This High Court decision provides a useful reminder as to the meaning of "perpetual" in the context of a software licence. Parties to such a licence should take care to be very clear as to what is meant by "perpetual" because it will not automatically be taken to mean that the licence will last forever.

BMS Computer Solutions Ltd v. AB Agri Ltd

  • [2010] EWHC 464 (Ch)


In 1994 BMS and J Bibby (which later became AB Agri) agreed a licence for the use of MillMaster software developed by BMS by J Bibby. This licence was tied into a support agreement and contained provisions that it would be terminated either after 10 years, or if the parallel support agreement between the parties was not kept up.

The terms of the licence and support agreement were revised in 2000 by a variation agreement containing the clause "the Program Licence will be extended to be a UK-wide perpetual licence".

AB Agri gave the required 12 months notice in December 2008 to terminate the parallel support agreement but asserted that the software licence would continue because it was perpetual. AB Agri argued that the new agreement supplanted the termination provisions contained in the original agreement and therefore AB Agri would have a continuing licence to use the software.

BMS disagreed and applied for summary judgement on the meaning of the contractual terms. Sales J. granted a summary judgement, ruling that the factual background and context to the contract which would require a full hearing were irrelevant. The point to be considered by Sales J. was which meaning of "perpetual" applied in this case.


Sales J. held that the licence had been terminated.

The judge stated that perpetual has "different shades of meaning" and while it can mean that something is "never ending (in the sense of incapable of being brought to an end)", it can also mean that a thing is "of indefinite duration, but subject to any contractual provisions governing termination". In this case it was the latter meaning which applied. Therefore when AB Agri terminated the support agreement it also terminated the licence.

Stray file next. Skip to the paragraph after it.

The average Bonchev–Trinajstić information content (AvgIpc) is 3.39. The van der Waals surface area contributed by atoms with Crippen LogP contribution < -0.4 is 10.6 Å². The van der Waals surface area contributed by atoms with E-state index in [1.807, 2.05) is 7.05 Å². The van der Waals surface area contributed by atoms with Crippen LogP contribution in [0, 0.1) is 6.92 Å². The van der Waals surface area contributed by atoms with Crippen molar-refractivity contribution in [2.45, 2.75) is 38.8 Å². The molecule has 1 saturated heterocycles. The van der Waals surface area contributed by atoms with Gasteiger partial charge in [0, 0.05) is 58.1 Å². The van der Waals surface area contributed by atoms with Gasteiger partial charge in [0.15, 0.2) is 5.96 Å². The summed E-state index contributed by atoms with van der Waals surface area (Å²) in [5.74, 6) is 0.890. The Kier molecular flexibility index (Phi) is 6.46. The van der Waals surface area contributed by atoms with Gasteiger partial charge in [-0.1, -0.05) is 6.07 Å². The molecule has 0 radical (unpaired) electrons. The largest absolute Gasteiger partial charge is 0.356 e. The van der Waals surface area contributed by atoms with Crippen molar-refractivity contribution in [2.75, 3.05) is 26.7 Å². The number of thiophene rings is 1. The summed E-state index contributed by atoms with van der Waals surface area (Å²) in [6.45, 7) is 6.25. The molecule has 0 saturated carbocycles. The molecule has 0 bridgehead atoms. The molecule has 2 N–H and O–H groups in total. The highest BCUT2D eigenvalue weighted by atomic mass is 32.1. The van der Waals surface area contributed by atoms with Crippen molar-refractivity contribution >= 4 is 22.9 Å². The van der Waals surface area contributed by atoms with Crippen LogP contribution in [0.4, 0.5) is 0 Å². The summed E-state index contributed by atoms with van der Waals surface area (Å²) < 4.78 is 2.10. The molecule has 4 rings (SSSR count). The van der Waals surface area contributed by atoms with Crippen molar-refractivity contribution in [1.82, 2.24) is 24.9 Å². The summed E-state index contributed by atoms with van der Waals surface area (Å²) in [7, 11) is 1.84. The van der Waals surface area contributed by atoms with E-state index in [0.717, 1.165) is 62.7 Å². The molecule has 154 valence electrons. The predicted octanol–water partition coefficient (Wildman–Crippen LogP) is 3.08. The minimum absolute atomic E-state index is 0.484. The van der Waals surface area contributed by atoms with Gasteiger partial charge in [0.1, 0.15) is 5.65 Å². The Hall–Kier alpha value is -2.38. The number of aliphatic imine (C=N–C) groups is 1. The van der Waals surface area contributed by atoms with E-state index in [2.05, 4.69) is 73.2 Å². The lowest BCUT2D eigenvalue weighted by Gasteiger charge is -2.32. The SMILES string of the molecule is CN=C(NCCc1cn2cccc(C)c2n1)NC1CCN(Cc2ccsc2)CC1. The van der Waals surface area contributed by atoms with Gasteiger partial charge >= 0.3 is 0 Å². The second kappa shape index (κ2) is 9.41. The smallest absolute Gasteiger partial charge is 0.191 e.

It was held that the variation agreement was not intended to replace the whole licence agreement but simply to extend it. This indicates that the licence in the variation agreement was intended to be subject to the same termination provisions as in the original agreement. The fact that the variation agreement failed to specifically vary the termination provisions indicates that the intention of the parties was that these provisions were to continue in force.

Furthermore the judge found that the termination provisions were of fundamental importance and as such if the parties had intended to delete them this would have been done explicitly. The would not have relied on their deletion being implied from the use of the word "perpetual", the meaning of which is generally uncertain.

Sales J. determined that there was a clear commercial justification for the termination provisions continuing to operate. Without them the new contract would not have made commercial sense, one party would have been left with particularly onerous obligations under the agreement with no simple mechanism to bring these to an end. It was widely anticipated that a finding in favour of BSkyB would herald a significant review of IT companies' sales processes.


The meaning of "perpetual" in the context of a licence is frequently discussed. As Sales J. highlighted in this case there are two generally understood meanings of "perpetual":

  1. something which is "never-ending", in the sense of incapable of being brought to an end; and
  2. something which is of indefinite duration but is subject to any contractual provisions which govern termination.

While many people may assume the former is the natural meaning of "perpetual", this case makes clear that the courts will not always agree. However, there are lots of instances in practice in which perpetual licences are stated to be subject to rights of termination, therefore it is perhaps not surprising that Sales J. reached the conclusion he did.

The effect of this judgement is to highlight that when drafting perpetual licences it is important to clearly identify the intentions of the parties. If the parties intend the licence to be capable of termination then express rights to this effect should be included for the avoidance of doubt. Furthermore, if the scope of the main agreement is wider than the licence (for example under a supply contract) it would be prudent to set out that on termination of the main agreement, the licence will also terminate.

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